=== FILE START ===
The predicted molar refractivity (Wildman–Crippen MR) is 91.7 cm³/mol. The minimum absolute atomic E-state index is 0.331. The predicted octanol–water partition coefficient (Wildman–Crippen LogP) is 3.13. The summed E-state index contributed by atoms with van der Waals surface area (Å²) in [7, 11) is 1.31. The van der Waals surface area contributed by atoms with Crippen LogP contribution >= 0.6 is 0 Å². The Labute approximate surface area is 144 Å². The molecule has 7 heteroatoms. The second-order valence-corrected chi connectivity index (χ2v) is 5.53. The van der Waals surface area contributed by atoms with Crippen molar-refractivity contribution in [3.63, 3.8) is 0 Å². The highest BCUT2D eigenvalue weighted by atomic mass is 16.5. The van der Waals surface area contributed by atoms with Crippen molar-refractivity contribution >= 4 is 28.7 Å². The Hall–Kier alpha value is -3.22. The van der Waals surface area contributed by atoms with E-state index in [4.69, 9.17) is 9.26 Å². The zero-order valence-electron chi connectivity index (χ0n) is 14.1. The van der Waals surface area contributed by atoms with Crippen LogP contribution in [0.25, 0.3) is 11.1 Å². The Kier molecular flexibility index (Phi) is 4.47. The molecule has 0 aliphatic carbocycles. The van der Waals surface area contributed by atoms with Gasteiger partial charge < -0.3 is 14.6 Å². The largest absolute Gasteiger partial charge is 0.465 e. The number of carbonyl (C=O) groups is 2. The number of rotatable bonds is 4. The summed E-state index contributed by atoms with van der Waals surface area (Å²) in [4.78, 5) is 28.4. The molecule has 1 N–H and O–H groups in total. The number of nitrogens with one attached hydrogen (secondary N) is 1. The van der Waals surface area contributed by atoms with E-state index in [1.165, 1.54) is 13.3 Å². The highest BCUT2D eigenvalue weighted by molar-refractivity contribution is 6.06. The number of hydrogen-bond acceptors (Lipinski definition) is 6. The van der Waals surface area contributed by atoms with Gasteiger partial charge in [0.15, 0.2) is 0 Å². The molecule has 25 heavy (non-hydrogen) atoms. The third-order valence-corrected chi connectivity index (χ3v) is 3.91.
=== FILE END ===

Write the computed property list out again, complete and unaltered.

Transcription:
The predicted molar refractivity (Wildman–Crippen MR) is 91.7 cm³/mol. The minimum absolute atomic E-state index is 0.331. The predicted octanol–water partition coefficient (Wildman–Crippen LogP) is 3.13. The summed E-state index contributed by atoms with van der Waals surface area (Å²) in [7, 11) is 1.31. The van der Waals surface area contributed by atoms with Crippen LogP contribution >= 0.6 is 0 Å². The Labute approximate surface area is 144 Å². The molecule has 7 heteroatoms. The second-order valence-corrected chi connectivity index (χ2v) is 5.53. The van der Waals surface area contributed by atoms with Crippen molar-refractivity contribution in [3.63, 3.8) is 0 Å². The highest BCUT2D eigenvalue weighted by atomic mass is 16.5. The van der Waals surface area contributed by atoms with Crippen molar-refractivity contribution >= 4 is 28.7 Å². The Hall–Kier alpha value is -3.22. The van der Waals surface area contributed by atoms with E-state index in [4.69, 9.17) is 9.26 Å². The zero-order valence-electron chi connectivity index (χ0n) is 14.1. The van der Waals surface area contributed by atoms with Crippen LogP contribution in [0.25, 0.3) is 11.1 Å². The Kier molecular flexibility index (Phi) is 4.47. The molecule has 0 aliphatic carbocycles. The van der Waals surface area contributed by atoms with Gasteiger partial charge < -0.3 is 14.6 Å². The largest absolute Gasteiger partial charge is 0.465 e. The number of carbonyl (C=O) groups is 2. The number of rotatable bonds is 4. The summed E-state index contributed by atoms with van der Waals surface area (Å²) in [4.78, 5) is 28.4. The molecule has 1 N–H and O–H groups in total. The number of nitrogens with one attached hydrogen (secondary N) is 1. The van der Waals surface area contributed by atoms with E-state index in [1.165, 1.54) is 13.3 Å². The highest BCUT2D eigenvalue weighted by molar-refractivity contribution is 6.06. The number of hydrogen-bond acceptors (Lipinski definition) is 6. The van der Waals surface area contributed by atoms with Gasteiger partial charge in [0.15, 0.2) is 0 Å². The molecule has 25 heavy (non-hydrogen) atoms. The third-order valence-corrected chi connectivity index (χ3v) is 3.91.